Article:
Are MIT Faculty Serious About Addressing AI Bias?Bernhardt L. Trout
Together with MIT students, staff, and non-MIT colleagues, I recently made an educational video on the ethics of AI bias. It was posted over a month ago on MIT’s OCW website and can be found here: https://www.youtube.com/watch?v=NgaW_p7gsRc. Given how important MIT faculty, and for that matter the whole AI community, state the issue of AI bias is, I thought it would be of help. The video is explicitly different from all of the other treatments of AI bias. It shows the limits of the technical approach, addresses foundational aspects of bias, and presents the beginning of a holistic solution. While it is a dramatization of a class (clearly with no intended connection to real people or classes), it is also meant to be funny and entertaining.
As I thought that our colleagues in EECS would be particularly interested, I sent them the link to the video, requesting feedback, and sent announcements through EECS channels to reach the broader MIT AI community. Indeed, I did get feedback of a sort. I was called in by an administrator who related that some deans had a concern about an administrative issue. Aside from that non-substantive point, one of our non-EECS colleagues gave me some helpful comments. That was it. MIT faculty are no doubt busy, but too busy to spend some time thinking about a subject that they say is very important? Perhaps my messages went to everyone’s spam except the deans’. Or perhaps MIT AI researchers are doing an extended study of the video and issues raised therein and are reserving feedback until completion. In addition to those, I have some other possible explanations.
Maybe the video is too literary for MIT faculty’s tastes (at least for STEM faculty). I grant that one would need to go below the surface to see that every detail was chosen with great care, and thus, it would likely require multiple viewings together with thinking through the issues raised, including paying close attention to each word and phrase. For example, thinking about what “You are starting to understand” (not “beginning”) means close to the end of the video in the context of a particular articulation of a solution which itself is shown to be something different from what it seems at first. And this is after the video works through the consequences of the disjunction between the mathematical and the moral, raises students’ deepest longings, and addresses the foundations of political communities. By contrast, we STEM faculty want packaged solutions, dislike ambiguity, and tend to scorn words, viewing mathematical precision as superior to the literary.
Or maybe the breadth of the message goes against the forces moving us to become more and more narrow. In academics, we get credit for advances in our specific sub-fields. This is reflected in how we view our curricula and teaching. Our educational officers, to name an overriding example, are centripetal in their approach to curricula, despite this being contrary to the needs and desires of students. And lest we forget, there is always that academic turf to protect. When I started Ethics for Engineers in 2009, it was to address ABET’s request to include ethics teaching in the engineering curriculum. I thought we should do this in a serious way, a way that necessitates thinking about these issues within the broad realm of knowledge. By all measures, the students appreciate this approach. In particular, they appreciate the broadening and deepening of their understanding of what it means to be an engineer in society and how better to think through the ethical decisions that they will need to make. However, since then and despite what is good for our students, MIT’s education has become narrower. Ironically, with the proliferation of more and more varieties of majors, minors, and other academic options, the courses and course requirements for each of these has become narrower in scope. It seems that no one remembers the vision of the Lewis Report, which after the horrendous atrocities of WWII made possible by technology, restructured MIT to broaden engineering education.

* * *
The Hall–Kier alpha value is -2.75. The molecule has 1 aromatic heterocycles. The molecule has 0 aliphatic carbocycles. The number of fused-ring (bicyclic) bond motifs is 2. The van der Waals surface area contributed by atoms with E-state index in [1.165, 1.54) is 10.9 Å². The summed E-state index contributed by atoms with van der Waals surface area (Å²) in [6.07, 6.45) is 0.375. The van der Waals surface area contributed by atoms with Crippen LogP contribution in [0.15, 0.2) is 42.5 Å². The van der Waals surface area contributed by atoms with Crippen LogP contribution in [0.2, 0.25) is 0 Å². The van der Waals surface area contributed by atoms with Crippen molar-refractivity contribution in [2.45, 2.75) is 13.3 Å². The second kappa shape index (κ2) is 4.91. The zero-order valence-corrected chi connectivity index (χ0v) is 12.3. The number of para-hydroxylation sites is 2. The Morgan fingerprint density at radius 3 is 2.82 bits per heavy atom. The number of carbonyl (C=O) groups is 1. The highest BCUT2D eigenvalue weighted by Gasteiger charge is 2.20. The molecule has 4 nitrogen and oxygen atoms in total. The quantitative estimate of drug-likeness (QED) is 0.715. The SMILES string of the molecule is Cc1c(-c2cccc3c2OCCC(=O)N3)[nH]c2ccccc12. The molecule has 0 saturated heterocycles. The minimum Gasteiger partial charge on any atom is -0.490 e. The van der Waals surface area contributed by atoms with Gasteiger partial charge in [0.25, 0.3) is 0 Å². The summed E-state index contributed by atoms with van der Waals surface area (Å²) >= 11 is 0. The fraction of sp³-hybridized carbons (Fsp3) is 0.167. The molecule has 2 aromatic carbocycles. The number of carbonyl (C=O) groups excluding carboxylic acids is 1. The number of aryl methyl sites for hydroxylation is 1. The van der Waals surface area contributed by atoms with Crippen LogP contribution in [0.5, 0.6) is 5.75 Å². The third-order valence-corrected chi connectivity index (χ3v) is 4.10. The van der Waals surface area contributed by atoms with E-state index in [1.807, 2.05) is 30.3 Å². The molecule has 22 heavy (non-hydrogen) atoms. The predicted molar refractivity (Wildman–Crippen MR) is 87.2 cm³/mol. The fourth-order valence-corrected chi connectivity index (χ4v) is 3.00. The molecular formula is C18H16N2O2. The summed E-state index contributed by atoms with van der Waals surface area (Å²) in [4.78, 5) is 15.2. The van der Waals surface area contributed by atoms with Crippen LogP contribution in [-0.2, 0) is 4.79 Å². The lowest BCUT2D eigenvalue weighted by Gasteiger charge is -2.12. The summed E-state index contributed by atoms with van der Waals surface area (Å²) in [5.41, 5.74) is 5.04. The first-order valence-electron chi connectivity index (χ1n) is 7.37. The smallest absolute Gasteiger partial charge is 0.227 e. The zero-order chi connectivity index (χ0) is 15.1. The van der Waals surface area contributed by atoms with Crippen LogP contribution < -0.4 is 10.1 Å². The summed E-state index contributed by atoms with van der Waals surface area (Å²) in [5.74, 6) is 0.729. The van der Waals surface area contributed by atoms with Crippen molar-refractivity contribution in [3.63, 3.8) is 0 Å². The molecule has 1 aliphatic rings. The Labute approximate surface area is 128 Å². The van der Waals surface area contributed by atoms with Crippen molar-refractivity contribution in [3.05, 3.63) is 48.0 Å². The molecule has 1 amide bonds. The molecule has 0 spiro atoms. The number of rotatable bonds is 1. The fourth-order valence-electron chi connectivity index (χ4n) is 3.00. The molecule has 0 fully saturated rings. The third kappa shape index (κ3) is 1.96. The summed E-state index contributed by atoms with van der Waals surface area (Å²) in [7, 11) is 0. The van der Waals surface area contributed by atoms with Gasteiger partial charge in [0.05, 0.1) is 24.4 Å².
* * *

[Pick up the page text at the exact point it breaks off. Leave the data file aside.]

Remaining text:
There is another possibility, likely reinforced by the other two. Maybe there is a perception among MIT faculty that we have to say certain things without believing them. As such, we address aspects of bias along only a few dimensions in our highly multi-dimensional algorithms, so we can say that we are doing something. This by no means intends to indicate that we do not genuinely believe that reducing bias is a good thing, only that it is someone else’s task to do the heavy lifting. As such, we might find it easy for us to convince ourselves quickly that checking certain boxes is good enough. But it is not good enough. It is not close to enough, as the video explains. The video, not related to any class, is meant to generate serious thought about a serious problem within the broad societal aspects which encompass bias. Does the complete lack of engagement of MIT faculty working on AI mean that they’re not really serious about addressing AI bias?